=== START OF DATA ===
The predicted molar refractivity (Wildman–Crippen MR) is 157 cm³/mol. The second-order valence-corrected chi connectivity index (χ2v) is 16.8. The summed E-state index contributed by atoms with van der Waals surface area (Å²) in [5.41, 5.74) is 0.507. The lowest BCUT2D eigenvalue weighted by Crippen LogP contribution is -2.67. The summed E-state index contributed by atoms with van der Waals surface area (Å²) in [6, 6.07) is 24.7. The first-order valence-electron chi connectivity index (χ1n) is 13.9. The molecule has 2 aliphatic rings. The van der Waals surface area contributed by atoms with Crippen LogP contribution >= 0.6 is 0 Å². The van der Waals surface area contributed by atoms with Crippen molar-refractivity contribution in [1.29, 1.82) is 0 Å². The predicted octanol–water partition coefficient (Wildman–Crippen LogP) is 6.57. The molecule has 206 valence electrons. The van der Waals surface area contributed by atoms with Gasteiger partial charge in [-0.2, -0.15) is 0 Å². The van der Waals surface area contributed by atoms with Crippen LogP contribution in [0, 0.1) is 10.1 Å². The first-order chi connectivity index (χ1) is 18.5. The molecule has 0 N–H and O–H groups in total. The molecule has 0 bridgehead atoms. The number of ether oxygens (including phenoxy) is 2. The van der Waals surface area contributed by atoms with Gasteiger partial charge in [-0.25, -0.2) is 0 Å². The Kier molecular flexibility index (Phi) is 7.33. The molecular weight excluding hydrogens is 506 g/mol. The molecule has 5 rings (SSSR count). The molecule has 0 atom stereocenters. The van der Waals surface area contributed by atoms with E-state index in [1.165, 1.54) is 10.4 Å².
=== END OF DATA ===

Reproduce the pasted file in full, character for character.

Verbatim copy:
The predicted molar refractivity (Wildman–Crippen MR) is 157 cm³/mol. The second-order valence-corrected chi connectivity index (χ2v) is 16.8. The summed E-state index contributed by atoms with van der Waals surface area (Å²) in [5.41, 5.74) is 0.507. The lowest BCUT2D eigenvalue weighted by Crippen LogP contribution is -2.67. The summed E-state index contributed by atoms with van der Waals surface area (Å²) in [6, 6.07) is 24.7. The first-order valence-electron chi connectivity index (χ1n) is 13.9. The molecule has 2 aliphatic rings. The van der Waals surface area contributed by atoms with Crippen LogP contribution >= 0.6 is 0 Å². The van der Waals surface area contributed by atoms with Crippen molar-refractivity contribution in [1.29, 1.82) is 0 Å². The predicted octanol–water partition coefficient (Wildman–Crippen LogP) is 6.57. The molecule has 206 valence electrons. The van der Waals surface area contributed by atoms with Gasteiger partial charge in [-0.2, -0.15) is 0 Å². The van der Waals surface area contributed by atoms with Crippen LogP contribution in [0, 0.1) is 10.1 Å². The first-order chi connectivity index (χ1) is 18.5. The molecule has 0 N–H and O–H groups in total. The molecule has 0 bridgehead atoms. The number of ether oxygens (including phenoxy) is 2. The van der Waals surface area contributed by atoms with Gasteiger partial charge in [-0.25, -0.2) is 0 Å². The Kier molecular flexibility index (Phi) is 7.33. The molecular weight excluding hydrogens is 506 g/mol. The molecule has 5 rings (SSSR count). The molecule has 0 atom stereocenters. The van der Waals surface area contributed by atoms with E-state index in [1.165, 1.54) is 10.4 Å².